Ubiquitous coverage and high data rates are significant characteristics of future wireless systems. In traditional cellular systems, base-stations are located at the cell center to serve users, which are spatially distributed, across the cell. However, the dead spots within the cell caused by shadowing and penetration loss may significantly degrade the radio propagation strength of communication links, which in turn limit performance of the system. Such performance degradation is most severe for the cell-edge users who suffer from both weaker signal strength due to relatively longer propagation distance and stronger inter-cell interference.
DAS provides a solution for improving coverage and capacity of wireless cellular networks. Instead of deploying antennas centrally at the base-stations, by deploying remote antenna ports in coverage holes and connecting them with the home base- staion via dedicated high-speed backhaul links, DAS can effectively mitigate harmful effects such as shadowing and indoor penetration loss. The main advantage of DAS is to reduce the distance of a user to its nearest access point, so the received signal quality will improve. In this way, the performance of user in DAS is less sensitive to the location of user within each cell.
Figure 1 shows an example of the DAS layout, where antenna ports are randomly deployed within each cell boundary to serve users. Since the distributed antenna system has the intrinsic features of high spectral efficiency, capacity, and data rate, the application of DAS has been a hot research area in recent years. DAS is basically proposed to provide high spectral efficiency and improve coverage of wireless communication systems. Benefits of DAS include reducing transmission power, outage probability, and most importantly, increasing capacity. At the same time, it provides high-quality coverage and low interference compared with centralized distributed systems.
The types of DAS can be generally classified into three different categories: Passive DAS, Active DAS, and Hybrid DAS.
A passive DAS uses passive RF components such as coaxial cable, splitters, taps and couplers to distribute signal inside a building. Designing a passive DAS correctly requires calculating precise link budgets to make sure the outputted power at each antenna is equal. Since in Passive DAS, Analog-to-Digital Converters are not required the cost will be low. Passive DAS are typically simpler than other types of distributed antenna systems However, active or hybrid DAS systems for larger buildings often is recommended.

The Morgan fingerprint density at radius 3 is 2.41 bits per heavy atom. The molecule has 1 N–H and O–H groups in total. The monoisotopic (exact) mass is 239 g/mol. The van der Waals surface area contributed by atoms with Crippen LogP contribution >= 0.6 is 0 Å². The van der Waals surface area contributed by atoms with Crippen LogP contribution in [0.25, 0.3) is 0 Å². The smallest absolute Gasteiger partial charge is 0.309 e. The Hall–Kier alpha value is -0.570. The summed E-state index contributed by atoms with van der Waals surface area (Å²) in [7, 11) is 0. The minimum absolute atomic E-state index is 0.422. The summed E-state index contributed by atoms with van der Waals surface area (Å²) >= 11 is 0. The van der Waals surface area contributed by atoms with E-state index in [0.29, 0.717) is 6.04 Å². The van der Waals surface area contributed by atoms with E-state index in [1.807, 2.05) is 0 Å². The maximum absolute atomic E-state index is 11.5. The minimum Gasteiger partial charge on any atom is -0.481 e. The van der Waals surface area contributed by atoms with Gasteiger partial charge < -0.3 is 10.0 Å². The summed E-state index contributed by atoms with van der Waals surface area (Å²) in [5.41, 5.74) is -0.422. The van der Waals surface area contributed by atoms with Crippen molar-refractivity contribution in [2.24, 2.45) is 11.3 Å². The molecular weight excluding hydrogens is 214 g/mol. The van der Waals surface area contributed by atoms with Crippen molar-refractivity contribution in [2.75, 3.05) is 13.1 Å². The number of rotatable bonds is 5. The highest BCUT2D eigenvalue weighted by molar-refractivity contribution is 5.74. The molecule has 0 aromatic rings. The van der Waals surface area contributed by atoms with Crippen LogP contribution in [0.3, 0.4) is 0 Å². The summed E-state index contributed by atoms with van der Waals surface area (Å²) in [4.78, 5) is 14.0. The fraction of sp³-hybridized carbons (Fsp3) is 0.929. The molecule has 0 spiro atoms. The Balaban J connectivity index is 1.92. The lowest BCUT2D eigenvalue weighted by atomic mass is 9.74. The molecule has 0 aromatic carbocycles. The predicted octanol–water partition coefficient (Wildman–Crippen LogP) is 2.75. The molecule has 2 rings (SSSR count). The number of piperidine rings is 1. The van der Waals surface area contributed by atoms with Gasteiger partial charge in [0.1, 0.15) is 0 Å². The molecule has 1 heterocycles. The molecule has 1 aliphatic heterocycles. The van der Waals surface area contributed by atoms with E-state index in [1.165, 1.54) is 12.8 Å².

An Active DAS converts the analog radio frequency transmissions from the signal source to a digital signal for distribution. Actually, a master unit performs this analog-to- digital conversion. Once converted, the Active DAS transmits the digital signal over optical fiber or Ethernet cable to Remote Radio Units (RRUs) that convert the signal back to an analog signal. Unlike passive or hybrid systems, active systems do not use coaxial cable to distribute signal. Optical fiber or Ethernet cable runs straight to the antenna unit and conversion back to analog RF is done by circuitry inside the antenna.
Hybrid DAS combines passive and active systems characteristics. The RRUs are separated from the antennas, allowing the system to use both optical fiber and coaxial cable to distribute signal throughout a building, Because this configuration requires fewer RRUs, a hybrid DAS normally costs less than an active DAS. A typical hybrid DAS configuration includes an RRU on each floor that converts from the digital signal to analog RF. The analog RF signal is connected to multiple antennas on that floor with coaxial cable.
The DAS advantages present the following,
The disadvantages of DAS present the following,
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